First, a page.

Secondly, Instagram adds new features all the time – faster than any other platform currently in existence.
Third, I had some good sources of information about Instagram that I could read quickly, digest, and share with an audience in a meaningful way.
To help you pick a topic, go on Amazon’s Skills site and Google’s News pages, and look for holes – topics that don’t have any content, but where you could provide value. For instance, my friend Adrian Simple has created The Gaming Observer. He saw that no one had created a daily show about Video Games, and he worked hard to fill that need by coming up with a news format that people would be interested in. What topic could you confidently speak about?
One good place to find topics is what people are searching Amazon.com for every day. Using the top 100 most searched items on Amazon is one way to ensure people will be interested.
If it’s a product that’s a trademarked name (Instant Pot! Legos!), you will get rejected by Amazon. Make sure to follow the formula I created with Instagram: begin by making contact with the company, then asking to speak to their branding team so you can explain how you want to help their company.
Create a Ridiculously Easy Content System
Once you have a topic in mind, the next step is to create a system to make that content daily. Personally, I use a combination of Google Alerts and RSS Feeds to find news, then read some of the articles during the show, including clips from Instagram spokespeople if available, then explain why that news article is relevant to growing an audience on Instagram. It’s best to figure out what your formula will be as soon as possible, and that formula should be something that will give you some flexibility to keep you interested and engaged.
Record Your First Sample Episode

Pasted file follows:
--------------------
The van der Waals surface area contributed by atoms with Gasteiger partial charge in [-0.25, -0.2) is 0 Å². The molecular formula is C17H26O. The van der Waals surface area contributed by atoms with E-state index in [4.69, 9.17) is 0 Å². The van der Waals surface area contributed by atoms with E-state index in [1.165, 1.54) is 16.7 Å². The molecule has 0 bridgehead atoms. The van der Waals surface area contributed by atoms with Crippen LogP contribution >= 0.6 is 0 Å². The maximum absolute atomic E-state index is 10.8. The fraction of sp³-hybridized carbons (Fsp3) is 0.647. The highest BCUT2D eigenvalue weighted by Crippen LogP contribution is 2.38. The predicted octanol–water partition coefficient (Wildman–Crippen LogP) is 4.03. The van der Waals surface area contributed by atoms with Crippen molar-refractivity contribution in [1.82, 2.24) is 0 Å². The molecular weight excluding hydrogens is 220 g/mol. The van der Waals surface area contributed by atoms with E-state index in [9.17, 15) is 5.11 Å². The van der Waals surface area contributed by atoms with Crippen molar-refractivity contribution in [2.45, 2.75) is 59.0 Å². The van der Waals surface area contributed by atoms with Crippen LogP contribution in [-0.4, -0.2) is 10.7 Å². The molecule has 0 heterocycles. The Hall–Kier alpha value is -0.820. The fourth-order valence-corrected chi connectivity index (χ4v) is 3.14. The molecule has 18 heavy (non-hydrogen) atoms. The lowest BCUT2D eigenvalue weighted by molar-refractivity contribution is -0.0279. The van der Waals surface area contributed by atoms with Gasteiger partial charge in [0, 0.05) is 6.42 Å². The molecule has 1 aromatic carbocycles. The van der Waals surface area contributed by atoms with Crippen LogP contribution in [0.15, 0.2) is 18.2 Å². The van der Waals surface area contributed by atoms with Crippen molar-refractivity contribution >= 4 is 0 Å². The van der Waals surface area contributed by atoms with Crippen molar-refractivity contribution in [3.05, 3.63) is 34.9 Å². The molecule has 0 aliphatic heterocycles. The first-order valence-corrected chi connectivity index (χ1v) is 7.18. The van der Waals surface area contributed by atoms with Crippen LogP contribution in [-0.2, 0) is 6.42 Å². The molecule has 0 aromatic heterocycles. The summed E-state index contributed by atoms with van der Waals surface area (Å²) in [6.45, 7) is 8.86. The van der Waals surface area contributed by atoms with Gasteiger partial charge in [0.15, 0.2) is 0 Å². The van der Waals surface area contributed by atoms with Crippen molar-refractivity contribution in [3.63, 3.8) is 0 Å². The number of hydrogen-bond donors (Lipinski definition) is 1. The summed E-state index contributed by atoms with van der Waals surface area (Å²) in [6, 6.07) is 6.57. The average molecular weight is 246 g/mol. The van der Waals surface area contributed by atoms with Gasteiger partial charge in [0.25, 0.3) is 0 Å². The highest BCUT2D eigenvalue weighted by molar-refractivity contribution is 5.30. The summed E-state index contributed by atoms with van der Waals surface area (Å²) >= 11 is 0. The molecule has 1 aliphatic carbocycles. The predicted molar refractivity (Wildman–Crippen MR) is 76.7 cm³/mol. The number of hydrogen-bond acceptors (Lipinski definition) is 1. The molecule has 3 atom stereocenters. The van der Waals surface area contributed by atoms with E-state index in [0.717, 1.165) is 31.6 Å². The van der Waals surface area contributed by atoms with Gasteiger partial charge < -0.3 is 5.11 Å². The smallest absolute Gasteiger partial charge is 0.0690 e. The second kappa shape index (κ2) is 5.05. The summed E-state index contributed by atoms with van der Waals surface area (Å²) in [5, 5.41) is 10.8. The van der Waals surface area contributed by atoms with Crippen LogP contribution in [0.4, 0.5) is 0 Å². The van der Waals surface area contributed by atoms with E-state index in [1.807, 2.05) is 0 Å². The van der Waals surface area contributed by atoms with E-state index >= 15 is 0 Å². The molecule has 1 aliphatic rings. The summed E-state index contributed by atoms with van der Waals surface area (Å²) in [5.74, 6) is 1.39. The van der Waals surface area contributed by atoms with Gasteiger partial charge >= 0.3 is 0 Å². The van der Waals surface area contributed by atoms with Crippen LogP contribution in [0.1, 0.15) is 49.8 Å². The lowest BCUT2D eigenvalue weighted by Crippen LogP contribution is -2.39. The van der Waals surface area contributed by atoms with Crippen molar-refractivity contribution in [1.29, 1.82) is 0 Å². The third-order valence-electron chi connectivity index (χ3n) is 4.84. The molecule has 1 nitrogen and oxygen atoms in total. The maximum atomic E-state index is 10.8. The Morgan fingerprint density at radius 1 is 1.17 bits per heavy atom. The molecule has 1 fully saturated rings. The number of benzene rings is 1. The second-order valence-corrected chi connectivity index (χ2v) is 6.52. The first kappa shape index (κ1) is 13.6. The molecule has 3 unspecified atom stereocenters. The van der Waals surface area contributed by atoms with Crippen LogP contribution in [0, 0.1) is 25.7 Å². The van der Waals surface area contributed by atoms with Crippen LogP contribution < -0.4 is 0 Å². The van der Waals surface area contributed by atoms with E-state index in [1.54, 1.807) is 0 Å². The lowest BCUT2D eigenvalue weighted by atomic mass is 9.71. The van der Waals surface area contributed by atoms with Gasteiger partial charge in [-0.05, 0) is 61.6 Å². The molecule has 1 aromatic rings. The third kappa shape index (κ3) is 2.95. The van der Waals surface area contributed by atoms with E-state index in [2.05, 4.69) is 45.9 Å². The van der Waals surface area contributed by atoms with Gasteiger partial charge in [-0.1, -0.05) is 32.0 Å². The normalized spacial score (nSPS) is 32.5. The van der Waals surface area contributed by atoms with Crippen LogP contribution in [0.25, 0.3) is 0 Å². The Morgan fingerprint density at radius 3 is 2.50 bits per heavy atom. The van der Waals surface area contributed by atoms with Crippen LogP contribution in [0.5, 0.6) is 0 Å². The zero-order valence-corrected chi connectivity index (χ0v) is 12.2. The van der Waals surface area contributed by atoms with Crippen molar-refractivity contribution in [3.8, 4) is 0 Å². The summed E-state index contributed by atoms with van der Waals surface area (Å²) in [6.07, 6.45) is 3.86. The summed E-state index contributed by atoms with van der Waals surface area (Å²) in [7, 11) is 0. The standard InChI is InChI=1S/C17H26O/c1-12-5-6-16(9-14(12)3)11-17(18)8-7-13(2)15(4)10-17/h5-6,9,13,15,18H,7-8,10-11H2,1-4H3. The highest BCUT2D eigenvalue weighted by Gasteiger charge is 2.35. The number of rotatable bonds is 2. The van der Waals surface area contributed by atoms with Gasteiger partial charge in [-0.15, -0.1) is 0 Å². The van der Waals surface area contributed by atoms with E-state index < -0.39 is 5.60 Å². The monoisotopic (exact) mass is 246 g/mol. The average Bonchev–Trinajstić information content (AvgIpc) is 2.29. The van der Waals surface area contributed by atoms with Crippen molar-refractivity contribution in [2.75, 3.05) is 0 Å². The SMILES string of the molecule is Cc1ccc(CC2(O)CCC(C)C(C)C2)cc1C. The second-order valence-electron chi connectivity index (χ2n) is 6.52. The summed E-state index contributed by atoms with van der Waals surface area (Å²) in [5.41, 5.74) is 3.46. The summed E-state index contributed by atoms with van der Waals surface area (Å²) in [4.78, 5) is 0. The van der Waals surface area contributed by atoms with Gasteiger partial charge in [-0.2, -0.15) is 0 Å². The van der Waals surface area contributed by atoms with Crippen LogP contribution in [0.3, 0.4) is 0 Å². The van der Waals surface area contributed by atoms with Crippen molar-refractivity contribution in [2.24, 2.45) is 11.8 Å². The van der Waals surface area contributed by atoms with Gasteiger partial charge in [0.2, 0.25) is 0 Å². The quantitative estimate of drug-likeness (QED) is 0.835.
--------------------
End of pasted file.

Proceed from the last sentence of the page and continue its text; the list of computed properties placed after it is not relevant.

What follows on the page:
Before going any further, find a quiet place to create a few sample episodes. What do you want your show to sound like? The point of creating these sample episodes to help you find your voice and test out some ideas.
Try to make a 2-minute episode, then listen back to the whole thing while on a walk. Did you have some parts that you liked and some that didn’t sit well with you? Try to improve by making a few more episodes, then send the best episode to any contacts who you know create podcasts or other audio content regularly to get their feedback.
Audio quality is important, but should not be a major obstacle – after all, this is disposable content. For a professional sound, ensure you’re starting with a good microphone in a very quiet place.
You can, of course, start with just the voice memo app on your phone. One of my friends, Amy Summers, has a very successful Flash Briefing called “The Pitch with Amy Summers” that she records into her phone without a microphone and it sounds great. She also records in her closet to make sure there’s no background noise. I once asked her, “Do you plan on upgrading your recording setup?” and she responded, “Yes! I’m buying more clothes!” Whatever you decide to start with, the most important thing is a quiet environment you can consistently recreate.